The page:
Recently, the rapid development of Solid-State LiDAR (SSL) enables low-cost and efficient obtainment of 3D point clouds from the environment, which has inspired a large quantity of studies and applications. However, the non-uniformity of its scanning pattern, and the inconsistency of the ranging error distribution bring challenges to its calibration task. In this paper, we proposed a fully automatic calibration method for the non-repetitive scanning SSL and camera systems. First, a temporal-spatial-based geometric feature refinement method is presented, to extract effective features from SSL point clouds; then, the 3D corners of the calibration target (a printed checkerboard) are estimated with the reflectance distribution of points. Based on the above, a target-based extrinsic calibration method is finally proposed. We evaluate the proposed method on different types of LiDAR and camera sensor combinations in real conditions, and achieve accuracy and robustness calibration results. The code is available at https://github.com/HViktorTsoi/ACSC.git .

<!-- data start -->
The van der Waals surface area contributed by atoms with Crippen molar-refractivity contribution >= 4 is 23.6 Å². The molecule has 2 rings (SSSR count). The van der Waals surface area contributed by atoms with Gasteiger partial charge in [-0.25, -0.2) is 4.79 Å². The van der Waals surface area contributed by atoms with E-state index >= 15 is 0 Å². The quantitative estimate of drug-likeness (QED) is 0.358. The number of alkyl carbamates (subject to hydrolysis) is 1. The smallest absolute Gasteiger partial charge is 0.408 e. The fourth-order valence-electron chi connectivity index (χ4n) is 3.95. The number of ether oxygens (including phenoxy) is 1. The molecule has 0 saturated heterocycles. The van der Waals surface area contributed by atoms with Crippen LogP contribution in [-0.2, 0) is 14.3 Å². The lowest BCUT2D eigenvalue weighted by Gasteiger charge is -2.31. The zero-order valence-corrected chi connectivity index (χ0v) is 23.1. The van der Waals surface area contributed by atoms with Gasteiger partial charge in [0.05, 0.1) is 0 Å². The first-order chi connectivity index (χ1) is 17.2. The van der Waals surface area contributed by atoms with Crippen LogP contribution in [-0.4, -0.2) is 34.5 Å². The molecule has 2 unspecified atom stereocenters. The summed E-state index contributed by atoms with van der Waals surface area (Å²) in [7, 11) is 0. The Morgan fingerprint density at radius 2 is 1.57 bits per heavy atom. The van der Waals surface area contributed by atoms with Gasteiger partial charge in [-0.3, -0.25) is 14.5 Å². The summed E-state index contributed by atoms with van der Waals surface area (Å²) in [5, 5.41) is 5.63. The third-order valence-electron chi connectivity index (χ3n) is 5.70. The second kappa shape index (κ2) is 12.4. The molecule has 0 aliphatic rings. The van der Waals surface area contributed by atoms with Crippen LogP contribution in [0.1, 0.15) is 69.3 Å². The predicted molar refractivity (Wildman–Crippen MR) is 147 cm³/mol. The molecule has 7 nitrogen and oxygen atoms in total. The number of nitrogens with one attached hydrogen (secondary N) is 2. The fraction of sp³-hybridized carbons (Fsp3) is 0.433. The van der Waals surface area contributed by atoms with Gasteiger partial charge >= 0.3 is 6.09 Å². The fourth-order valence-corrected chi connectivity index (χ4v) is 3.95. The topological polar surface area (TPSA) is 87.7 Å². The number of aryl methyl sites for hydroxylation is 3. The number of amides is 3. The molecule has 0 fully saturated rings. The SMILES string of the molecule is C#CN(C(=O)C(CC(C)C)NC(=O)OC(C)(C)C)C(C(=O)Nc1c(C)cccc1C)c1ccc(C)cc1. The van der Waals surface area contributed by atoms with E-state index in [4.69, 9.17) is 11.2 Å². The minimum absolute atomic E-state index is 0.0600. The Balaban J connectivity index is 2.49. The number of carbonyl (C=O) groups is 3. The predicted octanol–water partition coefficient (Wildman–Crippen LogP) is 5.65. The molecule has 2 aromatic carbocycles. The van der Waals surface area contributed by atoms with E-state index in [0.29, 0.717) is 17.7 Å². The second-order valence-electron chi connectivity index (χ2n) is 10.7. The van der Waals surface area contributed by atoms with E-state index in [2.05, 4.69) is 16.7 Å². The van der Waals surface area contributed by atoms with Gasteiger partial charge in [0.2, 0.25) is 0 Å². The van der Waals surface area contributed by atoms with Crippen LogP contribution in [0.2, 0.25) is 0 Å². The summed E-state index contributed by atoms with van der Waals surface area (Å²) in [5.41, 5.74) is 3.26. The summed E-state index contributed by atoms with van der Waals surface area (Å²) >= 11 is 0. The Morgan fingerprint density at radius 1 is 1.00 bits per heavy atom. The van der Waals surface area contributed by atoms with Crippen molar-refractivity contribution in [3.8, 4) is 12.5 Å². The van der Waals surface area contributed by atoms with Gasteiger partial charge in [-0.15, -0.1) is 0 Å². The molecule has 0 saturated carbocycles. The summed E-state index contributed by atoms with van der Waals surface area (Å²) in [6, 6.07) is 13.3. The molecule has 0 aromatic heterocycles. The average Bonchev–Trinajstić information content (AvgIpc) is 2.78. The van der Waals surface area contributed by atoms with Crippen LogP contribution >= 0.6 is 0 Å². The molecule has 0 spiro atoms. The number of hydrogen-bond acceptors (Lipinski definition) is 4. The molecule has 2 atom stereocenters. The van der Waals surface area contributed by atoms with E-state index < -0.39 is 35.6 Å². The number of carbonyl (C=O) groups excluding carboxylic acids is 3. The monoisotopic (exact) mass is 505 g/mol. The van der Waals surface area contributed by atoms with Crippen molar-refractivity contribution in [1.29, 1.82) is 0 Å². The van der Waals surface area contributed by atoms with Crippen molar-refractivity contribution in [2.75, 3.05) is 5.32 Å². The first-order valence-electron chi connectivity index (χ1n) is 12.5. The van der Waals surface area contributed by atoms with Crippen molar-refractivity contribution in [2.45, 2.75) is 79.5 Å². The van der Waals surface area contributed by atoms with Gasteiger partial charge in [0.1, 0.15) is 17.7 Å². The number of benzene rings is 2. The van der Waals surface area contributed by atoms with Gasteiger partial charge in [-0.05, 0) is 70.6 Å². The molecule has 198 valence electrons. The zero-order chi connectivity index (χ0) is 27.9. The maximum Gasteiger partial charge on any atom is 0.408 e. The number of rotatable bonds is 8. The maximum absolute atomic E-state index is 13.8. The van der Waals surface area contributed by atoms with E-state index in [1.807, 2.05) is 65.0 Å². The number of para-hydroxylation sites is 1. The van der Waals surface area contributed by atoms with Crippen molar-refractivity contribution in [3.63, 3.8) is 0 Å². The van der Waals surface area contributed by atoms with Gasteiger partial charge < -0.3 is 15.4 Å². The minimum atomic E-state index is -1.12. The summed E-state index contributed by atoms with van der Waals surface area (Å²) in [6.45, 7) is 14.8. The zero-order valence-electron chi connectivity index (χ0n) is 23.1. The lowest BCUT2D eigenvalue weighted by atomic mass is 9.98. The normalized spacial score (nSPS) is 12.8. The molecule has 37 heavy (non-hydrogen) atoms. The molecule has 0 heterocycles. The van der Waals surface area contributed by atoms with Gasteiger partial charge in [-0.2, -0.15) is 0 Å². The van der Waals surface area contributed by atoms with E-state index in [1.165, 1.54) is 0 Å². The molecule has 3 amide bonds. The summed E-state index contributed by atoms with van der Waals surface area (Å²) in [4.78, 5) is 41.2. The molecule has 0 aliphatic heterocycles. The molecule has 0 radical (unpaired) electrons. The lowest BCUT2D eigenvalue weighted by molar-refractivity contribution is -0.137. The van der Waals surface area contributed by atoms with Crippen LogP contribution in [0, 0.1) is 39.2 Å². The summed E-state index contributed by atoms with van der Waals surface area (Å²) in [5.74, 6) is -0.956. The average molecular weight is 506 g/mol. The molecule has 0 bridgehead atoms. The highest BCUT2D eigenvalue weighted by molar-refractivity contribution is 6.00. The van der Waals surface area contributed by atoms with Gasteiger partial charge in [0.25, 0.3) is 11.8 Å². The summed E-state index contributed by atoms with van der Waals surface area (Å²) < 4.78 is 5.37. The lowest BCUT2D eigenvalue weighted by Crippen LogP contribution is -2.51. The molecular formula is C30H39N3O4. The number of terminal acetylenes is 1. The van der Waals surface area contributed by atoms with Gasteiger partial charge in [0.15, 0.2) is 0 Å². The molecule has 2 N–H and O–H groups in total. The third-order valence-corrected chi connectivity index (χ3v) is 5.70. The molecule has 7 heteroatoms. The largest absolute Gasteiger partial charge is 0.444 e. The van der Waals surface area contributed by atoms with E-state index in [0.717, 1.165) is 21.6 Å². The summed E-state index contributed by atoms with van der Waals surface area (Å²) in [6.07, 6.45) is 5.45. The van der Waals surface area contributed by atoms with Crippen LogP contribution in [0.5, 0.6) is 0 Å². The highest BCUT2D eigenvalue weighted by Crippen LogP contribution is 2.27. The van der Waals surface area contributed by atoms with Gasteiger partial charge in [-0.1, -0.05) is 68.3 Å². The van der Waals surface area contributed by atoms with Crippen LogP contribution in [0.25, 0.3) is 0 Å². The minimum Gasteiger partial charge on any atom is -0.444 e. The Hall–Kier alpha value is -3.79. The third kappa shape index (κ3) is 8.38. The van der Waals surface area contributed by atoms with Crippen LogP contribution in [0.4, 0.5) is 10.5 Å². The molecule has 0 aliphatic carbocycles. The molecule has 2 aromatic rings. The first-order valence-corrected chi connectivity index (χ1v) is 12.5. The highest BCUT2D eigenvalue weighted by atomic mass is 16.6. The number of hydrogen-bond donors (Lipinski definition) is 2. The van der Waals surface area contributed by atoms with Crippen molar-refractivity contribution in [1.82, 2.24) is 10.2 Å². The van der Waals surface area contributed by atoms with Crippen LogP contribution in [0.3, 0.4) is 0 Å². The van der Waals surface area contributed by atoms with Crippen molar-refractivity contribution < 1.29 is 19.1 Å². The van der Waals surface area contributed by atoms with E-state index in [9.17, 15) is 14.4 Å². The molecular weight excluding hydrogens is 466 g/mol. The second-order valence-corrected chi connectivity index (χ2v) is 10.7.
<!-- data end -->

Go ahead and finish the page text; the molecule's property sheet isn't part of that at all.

Neural Machine Translation (NMT) has been widely adopted recently due to its advantages compared with the traditional Statistical Machine Translation (SMT). However, an NMT system still often produces translation failures due to the complexity of natural language and sophistication in designing neural networks. While in-house black-box system testing based on reference translations (i.e., examples of valid translations) has been a common practice for NMT quality assurance, an increasingly critical industrial practice, named in-vivo testing, exposes unseen types or instances of translation failures when real users are using a deployed industrial NMT system. To fill the gap of lacking test oracle for in-vivo testing of an NMT system, in this paper, we propose a new approach for automatically identifying translation failures, without requiring reference translations for a translation task; our approach can directly serve as a test oracle for in-vivo testing. Our approach focuses on properties of natural language translation that can be checked systematically and uses information from both the test inputs (i.e., the texts to be translated) and the test outputs (i.e., the translations under inspection) of the NMT system. Our evaluation conducted on real-world datasets shows that our approach can effectively detect targeted property violations as translation failures. Our experiences on deploying our approach in both production and development environments of WeChat (a messenger app with over one billion monthly active users) demonstrate high effectiveness of our approach along with high industry impact.